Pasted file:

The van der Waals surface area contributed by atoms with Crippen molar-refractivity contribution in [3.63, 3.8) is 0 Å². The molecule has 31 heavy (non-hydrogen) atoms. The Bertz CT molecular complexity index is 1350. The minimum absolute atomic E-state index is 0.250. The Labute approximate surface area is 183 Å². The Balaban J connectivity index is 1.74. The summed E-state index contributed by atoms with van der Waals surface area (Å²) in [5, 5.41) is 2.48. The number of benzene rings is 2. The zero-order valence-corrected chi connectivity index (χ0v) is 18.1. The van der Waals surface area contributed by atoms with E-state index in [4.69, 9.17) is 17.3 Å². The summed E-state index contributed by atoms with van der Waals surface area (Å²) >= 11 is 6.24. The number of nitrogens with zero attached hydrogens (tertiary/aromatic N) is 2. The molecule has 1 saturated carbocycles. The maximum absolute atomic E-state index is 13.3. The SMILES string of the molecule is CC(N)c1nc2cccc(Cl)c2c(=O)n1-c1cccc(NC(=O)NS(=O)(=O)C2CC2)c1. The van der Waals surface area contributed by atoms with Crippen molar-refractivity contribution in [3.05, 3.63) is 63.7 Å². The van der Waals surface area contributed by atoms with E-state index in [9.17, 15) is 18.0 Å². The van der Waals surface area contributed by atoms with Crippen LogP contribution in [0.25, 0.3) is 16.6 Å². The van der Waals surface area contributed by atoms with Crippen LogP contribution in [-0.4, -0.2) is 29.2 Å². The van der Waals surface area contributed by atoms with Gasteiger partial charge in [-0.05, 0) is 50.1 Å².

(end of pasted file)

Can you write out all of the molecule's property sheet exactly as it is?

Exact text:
The van der Waals surface area contributed by atoms with Crippen molar-refractivity contribution in [3.63, 3.8) is 0 Å². The molecule has 31 heavy (non-hydrogen) atoms. The Bertz CT molecular complexity index is 1350. The minimum absolute atomic E-state index is 0.250. The Labute approximate surface area is 183 Å². The Balaban J connectivity index is 1.74. The summed E-state index contributed by atoms with van der Waals surface area (Å²) in [5, 5.41) is 2.48. The number of benzene rings is 2. The zero-order valence-corrected chi connectivity index (χ0v) is 18.1. The van der Waals surface area contributed by atoms with E-state index in [4.69, 9.17) is 17.3 Å². The summed E-state index contributed by atoms with van der Waals surface area (Å²) >= 11 is 6.24. The number of nitrogens with zero attached hydrogens (tertiary/aromatic N) is 2. The molecule has 1 saturated carbocycles. The maximum absolute atomic E-state index is 13.3. The SMILES string of the molecule is CC(N)c1nc2cccc(Cl)c2c(=O)n1-c1cccc(NC(=O)NS(=O)(=O)C2CC2)c1. The van der Waals surface area contributed by atoms with Crippen molar-refractivity contribution in [3.05, 3.63) is 63.7 Å². The van der Waals surface area contributed by atoms with E-state index in [9.17, 15) is 18.0 Å². The van der Waals surface area contributed by atoms with Crippen LogP contribution in [0.25, 0.3) is 16.6 Å². The van der Waals surface area contributed by atoms with Crippen LogP contribution in [-0.4, -0.2) is 29.2 Å². The van der Waals surface area contributed by atoms with Gasteiger partial charge in [-0.05, 0) is 50.1 Å².